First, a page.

Father’s Day wasn’t always about gift-wrapped ties. And if you trust recent surveys, it shouldn’t be. Families celebrate the holiday in varied ways, but fathers have distinct preferences about this June holiday.
When was the first Father’s Day celebrated in the United States?
The first Father’s Day occurred in 1910.
What was the impetus for Father’s Day?
The historical underpinnings of Father’s Day are blurred. Factors that probably influenced the establishment of Father’s Day include the earlier declaration of Mother’s Day combined with a memorial service in 1908 for a group of West Virginia men, including many fathers, killed in a mining accident.
Sonora Smart Dodd pushed for the establishment of Father’s Day in recognition of the efforts of her own father to raise her and five siblings after their mother died. This Spokane resident was inspired by a Mother’s Day sermon in 1909 that set her to wondering why there was no similar day of recognition for fathers.
Is Father’s Day a federal holiday?
No. But it has been nationally recognized since 1924 when President Calvin Coolidge declared its purpose to “establish more intimate relations between fathers and their children and to impress upon fathers the full measure of their obligations.”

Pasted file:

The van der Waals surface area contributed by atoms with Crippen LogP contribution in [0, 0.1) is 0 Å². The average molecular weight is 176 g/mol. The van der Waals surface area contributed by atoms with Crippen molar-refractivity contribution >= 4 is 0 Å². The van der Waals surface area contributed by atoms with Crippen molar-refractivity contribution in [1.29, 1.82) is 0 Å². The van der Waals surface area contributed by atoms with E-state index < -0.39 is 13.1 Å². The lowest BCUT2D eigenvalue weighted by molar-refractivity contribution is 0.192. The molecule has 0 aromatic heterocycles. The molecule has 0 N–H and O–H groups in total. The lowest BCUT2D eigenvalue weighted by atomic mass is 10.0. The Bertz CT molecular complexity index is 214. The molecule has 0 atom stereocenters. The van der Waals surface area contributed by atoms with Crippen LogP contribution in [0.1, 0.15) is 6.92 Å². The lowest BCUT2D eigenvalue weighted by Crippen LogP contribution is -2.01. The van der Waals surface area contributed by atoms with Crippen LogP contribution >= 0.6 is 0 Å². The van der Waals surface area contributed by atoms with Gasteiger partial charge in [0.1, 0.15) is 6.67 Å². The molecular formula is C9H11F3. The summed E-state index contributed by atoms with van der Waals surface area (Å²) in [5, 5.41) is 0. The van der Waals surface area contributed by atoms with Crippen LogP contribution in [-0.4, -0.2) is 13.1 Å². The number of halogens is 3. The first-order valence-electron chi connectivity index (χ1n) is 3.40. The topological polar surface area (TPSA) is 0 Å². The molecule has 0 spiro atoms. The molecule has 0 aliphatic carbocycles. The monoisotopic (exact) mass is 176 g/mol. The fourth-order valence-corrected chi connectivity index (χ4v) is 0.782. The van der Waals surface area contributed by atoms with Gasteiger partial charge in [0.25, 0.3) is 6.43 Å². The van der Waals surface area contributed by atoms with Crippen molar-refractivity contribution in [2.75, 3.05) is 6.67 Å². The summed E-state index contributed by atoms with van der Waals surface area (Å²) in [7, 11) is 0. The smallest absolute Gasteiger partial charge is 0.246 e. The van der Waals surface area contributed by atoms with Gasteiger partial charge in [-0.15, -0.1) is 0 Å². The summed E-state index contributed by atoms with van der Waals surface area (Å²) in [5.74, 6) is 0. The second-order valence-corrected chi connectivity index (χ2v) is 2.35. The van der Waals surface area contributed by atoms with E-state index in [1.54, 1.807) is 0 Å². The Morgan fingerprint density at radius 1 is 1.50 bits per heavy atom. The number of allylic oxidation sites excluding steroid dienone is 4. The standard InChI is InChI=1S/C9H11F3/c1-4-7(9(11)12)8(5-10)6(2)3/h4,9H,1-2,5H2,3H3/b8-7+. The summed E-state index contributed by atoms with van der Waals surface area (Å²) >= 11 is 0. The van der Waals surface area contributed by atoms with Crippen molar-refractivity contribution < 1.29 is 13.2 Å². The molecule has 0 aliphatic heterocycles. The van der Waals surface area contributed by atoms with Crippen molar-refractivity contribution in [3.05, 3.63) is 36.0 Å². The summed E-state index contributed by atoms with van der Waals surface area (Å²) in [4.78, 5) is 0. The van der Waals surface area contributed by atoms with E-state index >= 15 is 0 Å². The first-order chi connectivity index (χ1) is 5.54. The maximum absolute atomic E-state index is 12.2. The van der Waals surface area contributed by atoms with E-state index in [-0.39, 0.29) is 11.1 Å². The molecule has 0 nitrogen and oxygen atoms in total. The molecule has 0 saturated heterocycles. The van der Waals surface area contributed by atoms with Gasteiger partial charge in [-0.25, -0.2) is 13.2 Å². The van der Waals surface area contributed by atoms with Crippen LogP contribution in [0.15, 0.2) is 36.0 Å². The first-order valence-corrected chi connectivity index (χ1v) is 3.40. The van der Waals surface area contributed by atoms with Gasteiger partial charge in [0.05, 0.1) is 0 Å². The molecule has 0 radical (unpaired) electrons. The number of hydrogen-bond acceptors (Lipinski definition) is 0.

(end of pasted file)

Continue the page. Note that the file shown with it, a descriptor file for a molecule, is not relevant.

What are some of the common ways families celebrate Father’s Day?
The ways people in the U.S. celebrate Father’s Day are as diverse as the population itself. They include: extended family get-togethers; dining out; family activities; breakfast in bed; attending sporting events; and giving gifts.
What do fathers prefer for Father’s Day?
Back when Dodd began her campaign to establish Father’s Day, some men opposed her concept, saying they preferred a national day of fishing.
A recent survey by now-defunct InteractiveDad.com shows 36 percent of fathers prefer eating out with the family as a Father’s Day celebration; 13 percent want an electronic gift; 8 percent would like time alone; while 6 percent covet something sports-related. Ties were universally bashed as the worst Father’s Day tribute, ranking even lower than underwear for desirability. Power tools and cologne/aftershave also received low rankings.
New dads may not fit this profile. A 2010 Baby Center survey of 1,000 dads revealed that 57 percent wanted sex (from their wives) for Father’s Day. Close behind: family outings were a popular choice.